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Discussion Starter #1
I’m starting to fly fish and want a rod of my own. Any help on finding a cheap and effective rod and reel? Thanks :)
 

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First, not trying to be a smarta--, but what is your definition of "cheap?" You can get a new 8wt Synch combo from Cabelas for about $160, or a Redington Crosswater combo, 9ft, 8wt for $170
Step up a Little bit and get a TFO NXT combo for about $210. The only limit is your budget.
You can get individual rod, reel, line, and get more specific and spend more, or go with a generic combo and save. But beware when buying combos. The line many times is a lesser quality line. It will work, and is good for practice, but you will benefit by getting a good quality line.
 

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Discussion Starter #4
First, not trying to be a smarta--, but what is your definition of "cheap?" You can get a new 8wt Synch combo from Cabelas for about $160, or a Redington Crosswater combo, 9ft, 8wt for $170
Step up a Little bit and get a TFO NXT combo for about $210. The only limit is your budget.
You can get individual rod, reel, line, and get more specific and spend more, or go with a generic combo and save. But beware when buying combos. The line many times is a lesser quality line. It will work, and is good for practice, but you will benefit by getting a good quality line.
I was just thinking along the lines of under 200... I’ve only fly fished for about 3 months and I’m liking it. Your your fine with asking. Also would 9wt, what would you recommend for a lot of trout, snook and redfish fishing a 9wt?
 

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You should do fine with a 7 or 8 wt, 9wt would be ok. Some like a 6 for trout and reds, I tend to go a little heavier because I use an 8wt Redington Predator with Behemoth reel for stripers and it doubles for my go-to salt rig. Your rod/line wt is as much about what size and type flies you will be casting as it is about fish size.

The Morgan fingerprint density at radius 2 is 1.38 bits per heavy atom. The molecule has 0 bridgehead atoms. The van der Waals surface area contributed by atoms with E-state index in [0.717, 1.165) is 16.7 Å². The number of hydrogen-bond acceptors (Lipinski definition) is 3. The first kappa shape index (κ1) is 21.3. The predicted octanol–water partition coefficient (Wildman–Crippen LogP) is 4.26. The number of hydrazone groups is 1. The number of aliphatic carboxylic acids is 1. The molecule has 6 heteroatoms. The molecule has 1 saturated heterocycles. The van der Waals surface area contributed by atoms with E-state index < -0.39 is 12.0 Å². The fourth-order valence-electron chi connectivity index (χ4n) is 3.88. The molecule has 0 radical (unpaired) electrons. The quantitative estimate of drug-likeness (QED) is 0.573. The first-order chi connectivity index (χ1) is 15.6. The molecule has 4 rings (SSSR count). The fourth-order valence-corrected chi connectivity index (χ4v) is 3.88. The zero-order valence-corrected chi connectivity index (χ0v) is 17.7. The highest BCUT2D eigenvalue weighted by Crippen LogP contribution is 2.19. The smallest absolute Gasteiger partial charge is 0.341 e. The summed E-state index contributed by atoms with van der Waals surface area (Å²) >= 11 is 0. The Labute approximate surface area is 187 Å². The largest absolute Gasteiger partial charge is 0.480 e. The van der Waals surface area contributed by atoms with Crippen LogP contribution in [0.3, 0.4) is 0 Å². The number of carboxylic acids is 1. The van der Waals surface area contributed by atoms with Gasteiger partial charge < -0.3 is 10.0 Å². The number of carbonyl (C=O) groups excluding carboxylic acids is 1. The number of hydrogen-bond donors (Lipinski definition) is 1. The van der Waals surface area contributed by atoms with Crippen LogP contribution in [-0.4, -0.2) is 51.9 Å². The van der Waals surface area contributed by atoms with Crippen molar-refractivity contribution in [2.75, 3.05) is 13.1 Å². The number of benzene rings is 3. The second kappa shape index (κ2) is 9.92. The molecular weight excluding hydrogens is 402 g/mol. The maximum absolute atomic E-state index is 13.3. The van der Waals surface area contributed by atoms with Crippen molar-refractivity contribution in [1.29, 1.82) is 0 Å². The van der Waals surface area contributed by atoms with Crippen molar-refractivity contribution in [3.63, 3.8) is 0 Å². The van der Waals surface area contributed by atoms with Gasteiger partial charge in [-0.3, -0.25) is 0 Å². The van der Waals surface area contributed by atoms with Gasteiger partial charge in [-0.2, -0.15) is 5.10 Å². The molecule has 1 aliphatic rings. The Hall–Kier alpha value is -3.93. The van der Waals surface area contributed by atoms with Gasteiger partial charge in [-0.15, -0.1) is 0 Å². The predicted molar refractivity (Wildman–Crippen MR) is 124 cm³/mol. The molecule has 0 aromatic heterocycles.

I was just thinking along the lines of under 200... I’ve only fly fished for about 3 months and I’m liking it. Your your fine with asking. Also would 9wt, what would you recommend for a lot of trout, snook and redfish fishing a 9wt?
 

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@clearwaterfisherman For what it’s worth... I was just in your shoes last spring and I’ll add that I’m just now getting decent at a double haul. The best advice I was given when I took a casting lesson at my local shop was to find a good, reputable, durable reel (I got a decent deal on a new/used Hardy,) a cheap rod (I found a Redington for $30), and have the shop match the line for your needs/skill. He told me that no matter how good I got, I would always want a newer, better rod and if I could cast accurately with a beginner rod, I’d be just fine down the road.
 

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@clearwaterfisherman For what it’s worth... I was just in your shoes last spring and I’ll add that I’m just now getting decent at a double haul. The best advice I was given when I took a casting lesson at my local shop was to find a good, reputable, durable reel (I got a decent deal on a new/used Hardy,) a cheap rod (I found a Redington for $30), and have the shop match the line for your needs/skill. He told me that no matter how good I got, I would always want a newer, better rod and if I could cast accurately with a beginner rod, I’d be just fine down the road.
Alright. Thank you for the comment man, will definitely use this.